Saturday, 14 November 2009
Chrysostom on How the Thief on the Cross Was Justified by Grace Alone through Faith Alone
I just added this quote to the category 'Justification' over at Lutheran Catholicity (link available under 'My Other Blogs' in the column to the right), but I thought it worthwhile posting here as well. It is from John Chrysostom (c.347-407), or John the 'Goldenmouthed' as he was known because of his eloquence as a preacher, on how the thief on the cross was justified by grace through faith without the deeds of the law.
"Let us see, however, whether the brigand gave evidence of effort and upright deeds and a good yield. Far from his being able to claim even this, he made his way into paradise before the apostles with a mere word, on the basis of faith alone, the intention being for you to learn that it was not so much a case of his sound values prevailing as the Lord's lovingkindness being completely responsible.
What, in fact, did the brigand say? What did he do? Did he fast? Did he weep? Did he tear his garments? Did he display repentance in good time? Not at all: on the cross itself after his utterance he won salvation. Note the rapidity: from cross to heaven, from condemnation to salvation. What were those wonderful words, then? What great power did they have that they brought him such marvelous good things? "Remember me in your kingdom." What sort of word is that? He asked to receive good things, he showed no concern for them in action; but the one who knew his heart paid attention not to the words but to the attitude of mind."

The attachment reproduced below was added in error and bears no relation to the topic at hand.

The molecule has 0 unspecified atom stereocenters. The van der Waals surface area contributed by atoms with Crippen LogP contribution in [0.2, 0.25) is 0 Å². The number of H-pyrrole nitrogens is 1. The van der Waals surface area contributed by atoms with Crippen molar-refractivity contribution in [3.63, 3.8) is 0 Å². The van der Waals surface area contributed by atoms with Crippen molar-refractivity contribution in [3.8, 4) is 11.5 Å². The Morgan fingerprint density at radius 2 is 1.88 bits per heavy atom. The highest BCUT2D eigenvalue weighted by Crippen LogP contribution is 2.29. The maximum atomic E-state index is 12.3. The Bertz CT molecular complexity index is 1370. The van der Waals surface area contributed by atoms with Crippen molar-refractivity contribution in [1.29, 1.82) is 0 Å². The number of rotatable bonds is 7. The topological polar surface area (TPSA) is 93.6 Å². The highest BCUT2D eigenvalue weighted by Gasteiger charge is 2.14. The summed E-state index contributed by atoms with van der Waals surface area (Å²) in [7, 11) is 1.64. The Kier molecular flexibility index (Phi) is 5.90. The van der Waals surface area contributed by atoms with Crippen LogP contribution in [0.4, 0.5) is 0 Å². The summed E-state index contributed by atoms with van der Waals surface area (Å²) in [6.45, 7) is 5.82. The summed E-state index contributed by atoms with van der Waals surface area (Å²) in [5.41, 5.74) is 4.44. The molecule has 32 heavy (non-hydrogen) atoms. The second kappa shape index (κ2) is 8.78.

John Chrysostom, Sermon 7 on Genesis, in St. John Chrysostom, Eight Sermons on the Book of Genesis, pp. 123-24 (2004), Robert C. Hill translator (for the record, Hill is an honorary fellow and adjunct professor at the Australian Catholic University, and the book is published by an Orthodox publishing house, so let us have no "this is a Protestant mistranslation" complaints!)